I was bothered by the fact that I could not easily change the state of a message within a conversation from 'unread' to 'read.' That is when one clicks on a thread in the middle pane of mail, one can read all incoming messages in a conversation, but this does not change the state of all the messages. You actually have to click on each individual message.
So playing around, I discovered that hitting the Right-arrow key unrolls the entire list of incoming messages in a conversation right in the middle column immediately under the cluster list item. It is now only a matter of navigation with the arrow key to read, and hence, change the state of message, and then come back to the original conversation cluster item. You can then close the list by hitting the Left-arrow key.
[crarko adds: This seems like a pretty handy shortcut.]
Sadly, Apple's decided to not include the popular Front Row with OS X Lion.
When Lion was released, it was found that you could install Front Row on Lion and it worked fine. That is, until Apple released iTunes 10.4, which changed the iTunes library format, so even if you installed Front Row, it couldn't see your iTunes content.
Here is how you can get Front Row working on Lion with the latest iTunes:
Install Front Row Enabler for Lion -- you can find a package installation at the very bottom of this link, under Attachments. You'll need to reboot after installing.
Make sure 'Share my library on my local network' is turned on in iTunes preferences.
To try this out once, run dns-sd as described in this post, using the command:
dns-sd -P "Local iTunes" _daap._tcp local 3689 localhost.local. 127.0.0.1 "Arbitrary"
Or to make this permanent, you can create a file in ~/Library/LaunchAgents called something like net.iharder.shareitunes.plist. The contents of that file should be the following:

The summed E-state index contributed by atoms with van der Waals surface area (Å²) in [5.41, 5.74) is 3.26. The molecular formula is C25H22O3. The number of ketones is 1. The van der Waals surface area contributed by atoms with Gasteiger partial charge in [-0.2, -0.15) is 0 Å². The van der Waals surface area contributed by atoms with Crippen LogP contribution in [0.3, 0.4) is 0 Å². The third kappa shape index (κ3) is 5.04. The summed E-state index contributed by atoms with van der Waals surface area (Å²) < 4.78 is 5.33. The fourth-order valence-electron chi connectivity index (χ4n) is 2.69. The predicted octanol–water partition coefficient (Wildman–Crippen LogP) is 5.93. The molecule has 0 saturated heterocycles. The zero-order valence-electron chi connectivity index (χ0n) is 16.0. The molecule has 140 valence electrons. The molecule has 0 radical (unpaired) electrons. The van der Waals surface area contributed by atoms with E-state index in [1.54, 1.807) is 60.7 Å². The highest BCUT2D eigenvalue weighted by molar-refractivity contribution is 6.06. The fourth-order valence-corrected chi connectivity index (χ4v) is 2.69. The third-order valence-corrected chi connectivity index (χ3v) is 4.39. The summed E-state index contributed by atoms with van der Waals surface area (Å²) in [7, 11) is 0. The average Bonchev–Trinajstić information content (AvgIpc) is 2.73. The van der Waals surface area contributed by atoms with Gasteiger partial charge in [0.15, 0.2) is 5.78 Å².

If you use TextEdit as a scratchpad for typing in notes, and frequently close it without saving them, you wish to avoid Lion's longer wait to open a save dialog (which you don't always want) than the previous 'Do you want to save?' dialog.
While even an empty document (you typed something, then deleted it) will prompt for saving, a document with no undo history won't. I've found it's quicker on my system to use Command+Z to undo everything I've typed, then Command+W to close the window, than Command+W to close followed by a wait until I can dismiss the save dialog.
[crarko adds: That Save dialog does take a unusually long time to pop up. I'll make a guess this is because the system is doing its housekeeping for Autosave and Versions. Anyway, the method in the hint was definitely quicker when I tried it.]
Last week I was asked how it could be that a German Photoshop CS5 from one day to another 'forgot' the German language and only shows English menus and dialog boxes.
I thought this couldn't be -- maybe the German resource had vanished or the order of the languages in the System Preferences was wrong.
But the German localization files in Contents » Resources were there, and the German language was the first language in System Preferences so I did some research on the issue.
Photoshop CS5 needs a file named tw10428.dat in a subfolder named Locales » de_DE » Support Files of its application directory.
If you install a new scanner or camera there might be dialog box that asks if the TWAIN driver should be updated/replaced. In some cases this results in moving this .dat-File to the Trash and Photoshop forgets its multilingual capability. Check before you empty the Trash. In my case it was also possible to copy the .dat-file from another Photoshop CS5 installation.
This problem only occurs with CS5 as far as I can tell (my Photoshop CS3 doesn't have any Locales Folder in the application's directory, and I don't own CS4 to test it there) and as far as some forum posts and the actual problem tell me this only occurs in case of doing a TWAIN driver installation/update.
I imagine this might also occur with localizations other than German.
[crarko adds: I haven't tested this one. In some of their programs Adobe has offered a Repair installation option, and if CS5 has that it might also work.]